Instruction on Metaphors During a Study-Abroad Program: Students' Perceptions and Understandings




metaphor instruction, students’ perceptions, study abroad, heritage speakers, Spanish as a second language


It has been observed that language learners struggle to gain access to the metaphorical structures that are part of the target language and culture. In this study, six Spanish L2 learners and nine Spanish heritage speakers from the United States completed a study abroad program in Spain in which language instruction was supplemented with a module on the subject of metaphors. This article seeks to describe this module and present learners’ perceptions of its implementation and of the learnings resulting from it, as reflected in learners’ weekly reflections and exit questionnaire. The analysis of these data indicated that most participants became aware of metaphors in every-day language. However, they were not fully able to produce metaphors themselves. Pedagogical implications of this experience include differentiated metaphor instruction for heritage speakers and L2 learners, and fostering not just metaphor awareness but competence.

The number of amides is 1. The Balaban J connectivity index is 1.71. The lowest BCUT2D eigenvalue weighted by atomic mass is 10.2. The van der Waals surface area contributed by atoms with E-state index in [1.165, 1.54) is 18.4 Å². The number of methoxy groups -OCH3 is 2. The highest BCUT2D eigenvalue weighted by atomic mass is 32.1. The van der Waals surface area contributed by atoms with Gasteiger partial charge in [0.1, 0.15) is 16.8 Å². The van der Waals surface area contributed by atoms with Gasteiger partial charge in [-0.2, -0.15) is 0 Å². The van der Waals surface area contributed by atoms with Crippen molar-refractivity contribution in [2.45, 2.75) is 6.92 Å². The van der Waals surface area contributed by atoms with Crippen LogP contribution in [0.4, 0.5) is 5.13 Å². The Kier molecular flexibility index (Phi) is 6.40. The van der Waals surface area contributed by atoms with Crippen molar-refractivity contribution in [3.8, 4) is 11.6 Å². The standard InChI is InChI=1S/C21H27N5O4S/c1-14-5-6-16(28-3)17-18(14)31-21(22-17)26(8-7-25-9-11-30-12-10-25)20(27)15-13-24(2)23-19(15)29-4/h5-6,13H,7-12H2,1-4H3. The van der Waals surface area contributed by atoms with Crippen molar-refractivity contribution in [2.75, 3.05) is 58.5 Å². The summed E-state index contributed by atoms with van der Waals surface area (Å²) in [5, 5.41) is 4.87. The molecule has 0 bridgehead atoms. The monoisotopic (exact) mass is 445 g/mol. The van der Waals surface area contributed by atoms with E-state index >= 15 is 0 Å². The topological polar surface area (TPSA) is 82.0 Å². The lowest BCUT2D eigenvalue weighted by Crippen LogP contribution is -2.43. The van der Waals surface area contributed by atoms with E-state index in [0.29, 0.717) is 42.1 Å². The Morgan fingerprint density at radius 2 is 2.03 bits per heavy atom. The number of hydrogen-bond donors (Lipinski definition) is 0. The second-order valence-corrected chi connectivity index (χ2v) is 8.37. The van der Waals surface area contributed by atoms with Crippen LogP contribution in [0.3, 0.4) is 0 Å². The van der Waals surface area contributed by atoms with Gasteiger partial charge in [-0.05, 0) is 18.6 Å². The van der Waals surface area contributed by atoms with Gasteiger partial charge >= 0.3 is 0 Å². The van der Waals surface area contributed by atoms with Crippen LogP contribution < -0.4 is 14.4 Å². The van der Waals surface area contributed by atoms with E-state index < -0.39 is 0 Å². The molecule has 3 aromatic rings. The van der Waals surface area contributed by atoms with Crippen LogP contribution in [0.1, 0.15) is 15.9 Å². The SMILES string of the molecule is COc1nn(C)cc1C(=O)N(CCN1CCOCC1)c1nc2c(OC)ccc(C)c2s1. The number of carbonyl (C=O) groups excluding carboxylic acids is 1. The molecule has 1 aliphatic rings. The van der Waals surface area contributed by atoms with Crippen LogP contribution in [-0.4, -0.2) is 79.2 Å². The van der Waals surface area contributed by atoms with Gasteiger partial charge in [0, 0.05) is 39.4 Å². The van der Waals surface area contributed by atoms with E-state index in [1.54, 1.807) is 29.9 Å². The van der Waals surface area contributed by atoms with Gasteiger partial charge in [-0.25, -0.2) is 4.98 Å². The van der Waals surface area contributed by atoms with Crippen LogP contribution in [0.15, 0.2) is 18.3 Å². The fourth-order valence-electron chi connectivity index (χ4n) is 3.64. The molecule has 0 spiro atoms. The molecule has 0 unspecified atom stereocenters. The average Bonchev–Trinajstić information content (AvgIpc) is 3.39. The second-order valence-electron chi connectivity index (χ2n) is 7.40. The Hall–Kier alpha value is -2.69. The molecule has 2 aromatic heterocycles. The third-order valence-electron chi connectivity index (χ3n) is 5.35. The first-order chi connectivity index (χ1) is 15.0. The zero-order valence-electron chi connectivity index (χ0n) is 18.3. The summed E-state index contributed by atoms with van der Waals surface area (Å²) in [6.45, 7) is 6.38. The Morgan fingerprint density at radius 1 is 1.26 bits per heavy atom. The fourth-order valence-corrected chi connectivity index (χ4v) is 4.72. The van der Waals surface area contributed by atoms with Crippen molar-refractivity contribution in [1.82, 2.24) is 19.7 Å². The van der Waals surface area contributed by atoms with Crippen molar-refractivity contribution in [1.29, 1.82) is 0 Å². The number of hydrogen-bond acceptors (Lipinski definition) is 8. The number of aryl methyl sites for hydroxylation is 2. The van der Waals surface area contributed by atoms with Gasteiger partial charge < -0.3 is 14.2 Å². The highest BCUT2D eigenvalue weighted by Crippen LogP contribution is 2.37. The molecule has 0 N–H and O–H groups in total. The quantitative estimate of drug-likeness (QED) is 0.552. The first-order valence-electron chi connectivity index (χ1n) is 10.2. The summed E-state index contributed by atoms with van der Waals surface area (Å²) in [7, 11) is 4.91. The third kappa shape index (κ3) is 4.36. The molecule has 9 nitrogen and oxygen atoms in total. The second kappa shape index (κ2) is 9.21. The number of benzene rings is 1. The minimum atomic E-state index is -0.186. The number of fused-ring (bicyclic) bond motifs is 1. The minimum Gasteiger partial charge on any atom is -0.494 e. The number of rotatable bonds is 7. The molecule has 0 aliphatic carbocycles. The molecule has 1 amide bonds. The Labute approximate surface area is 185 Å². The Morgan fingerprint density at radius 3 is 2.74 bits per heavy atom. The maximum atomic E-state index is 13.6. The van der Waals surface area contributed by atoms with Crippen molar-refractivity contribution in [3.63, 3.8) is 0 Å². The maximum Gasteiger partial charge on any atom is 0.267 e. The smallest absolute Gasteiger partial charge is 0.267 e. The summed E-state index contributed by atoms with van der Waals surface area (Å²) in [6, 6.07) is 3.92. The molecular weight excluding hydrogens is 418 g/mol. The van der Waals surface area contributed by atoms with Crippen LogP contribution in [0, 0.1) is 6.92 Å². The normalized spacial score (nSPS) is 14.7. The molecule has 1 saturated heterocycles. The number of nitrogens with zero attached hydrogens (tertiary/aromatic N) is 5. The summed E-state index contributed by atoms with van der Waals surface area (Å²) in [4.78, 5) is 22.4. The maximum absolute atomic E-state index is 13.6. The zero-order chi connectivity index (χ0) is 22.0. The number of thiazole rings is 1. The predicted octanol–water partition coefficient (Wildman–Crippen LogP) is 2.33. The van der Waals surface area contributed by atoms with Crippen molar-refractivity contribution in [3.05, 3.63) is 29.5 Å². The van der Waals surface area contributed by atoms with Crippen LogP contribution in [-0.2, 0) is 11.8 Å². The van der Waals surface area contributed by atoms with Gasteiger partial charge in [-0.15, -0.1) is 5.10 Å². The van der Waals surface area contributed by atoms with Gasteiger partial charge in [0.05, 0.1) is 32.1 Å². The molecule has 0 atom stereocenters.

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Author Biography

C. Cecilia Tocaimaza-Hatch, University of Nebraska at Omaha

Ph. D. in Hispanic Linguistics, The University of Texas at Austin, TX, USA. Associate Professor, Foreign Languages and Literature, University of Nebraska at Omaha, NE, USA.


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How to Cite

Tocaimaza-Hatch, C. C. (2020). Instruction on Metaphors During a Study-Abroad Program: Students’ Perceptions and Understandings. Íkala, Revista De Lenguaje Y Cultura, 25(3), 625–642.



Empirical Studies

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